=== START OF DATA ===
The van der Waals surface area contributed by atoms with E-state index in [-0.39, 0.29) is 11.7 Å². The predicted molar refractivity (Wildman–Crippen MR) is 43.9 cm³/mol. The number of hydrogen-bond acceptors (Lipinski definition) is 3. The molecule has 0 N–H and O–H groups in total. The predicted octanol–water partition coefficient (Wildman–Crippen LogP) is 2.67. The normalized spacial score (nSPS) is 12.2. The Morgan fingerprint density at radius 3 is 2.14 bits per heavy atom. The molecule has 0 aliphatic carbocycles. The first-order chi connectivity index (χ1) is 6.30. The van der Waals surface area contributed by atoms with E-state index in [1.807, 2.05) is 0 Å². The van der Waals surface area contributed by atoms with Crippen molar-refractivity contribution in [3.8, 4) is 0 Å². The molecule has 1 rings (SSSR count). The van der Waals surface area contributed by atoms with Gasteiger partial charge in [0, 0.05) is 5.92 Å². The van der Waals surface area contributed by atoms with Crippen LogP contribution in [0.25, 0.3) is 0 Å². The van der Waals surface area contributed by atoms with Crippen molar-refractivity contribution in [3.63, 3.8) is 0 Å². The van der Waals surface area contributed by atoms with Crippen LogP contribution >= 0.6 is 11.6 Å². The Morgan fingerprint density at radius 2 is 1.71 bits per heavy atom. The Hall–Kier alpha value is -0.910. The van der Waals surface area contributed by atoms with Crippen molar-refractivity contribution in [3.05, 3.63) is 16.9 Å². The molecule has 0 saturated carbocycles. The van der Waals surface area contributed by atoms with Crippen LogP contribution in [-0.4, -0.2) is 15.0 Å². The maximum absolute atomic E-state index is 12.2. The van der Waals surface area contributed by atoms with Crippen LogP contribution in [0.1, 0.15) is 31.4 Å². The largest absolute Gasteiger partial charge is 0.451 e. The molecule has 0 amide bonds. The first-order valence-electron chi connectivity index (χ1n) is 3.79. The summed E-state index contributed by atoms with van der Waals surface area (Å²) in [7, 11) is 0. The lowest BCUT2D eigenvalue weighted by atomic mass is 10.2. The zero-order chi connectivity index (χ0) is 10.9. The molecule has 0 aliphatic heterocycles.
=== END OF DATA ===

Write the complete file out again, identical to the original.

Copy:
The van der Waals surface area contributed by atoms with E-state index in [-0.39, 0.29) is 11.7 Å². The predicted molar refractivity (Wildman–Crippen MR) is 43.9 cm³/mol. The number of hydrogen-bond acceptors (Lipinski definition) is 3. The molecule has 0 N–H and O–H groups in total. The predicted octanol–water partition coefficient (Wildman–Crippen LogP) is 2.67. The normalized spacial score (nSPS) is 12.2. The Morgan fingerprint density at radius 3 is 2.14 bits per heavy atom. The molecule has 0 aliphatic carbocycles. The first-order chi connectivity index (χ1) is 6.30. The van der Waals surface area contributed by atoms with E-state index in [1.807, 2.05) is 0 Å². The van der Waals surface area contributed by atoms with Crippen molar-refractivity contribution in [3.8, 4) is 0 Å². The molecule has 1 rings (SSSR count). The van der Waals surface area contributed by atoms with Gasteiger partial charge in [0, 0.05) is 5.92 Å². The van der Waals surface area contributed by atoms with Crippen LogP contribution in [0.25, 0.3) is 0 Å². The van der Waals surface area contributed by atoms with Crippen molar-refractivity contribution in [3.63, 3.8) is 0 Å². The van der Waals surface area contributed by atoms with Crippen LogP contribution >= 0.6 is 11.6 Å². The Morgan fingerprint density at radius 2 is 1.71 bits per heavy atom. The Hall–Kier alpha value is -0.910. The van der Waals surface area contributed by atoms with Crippen molar-refractivity contribution in [3.05, 3.63) is 16.9 Å². The molecule has 0 saturated carbocycles. The van der Waals surface area contributed by atoms with Crippen LogP contribution in [-0.4, -0.2) is 15.0 Å². The maximum absolute atomic E-state index is 12.2. The van der Waals surface area contributed by atoms with Crippen LogP contribution in [0.1, 0.15) is 31.4 Å². The largest absolute Gasteiger partial charge is 0.451 e. The molecule has 0 amide bonds. The first-order valence-electron chi connectivity index (χ1n) is 3.79. The summed E-state index contributed by atoms with van der Waals surface area (Å²) in [7, 11) is 0. The lowest BCUT2D eigenvalue weighted by atomic mass is 10.2. The zero-order chi connectivity index (χ0) is 10.9. The molecule has 0 aliphatic heterocycles.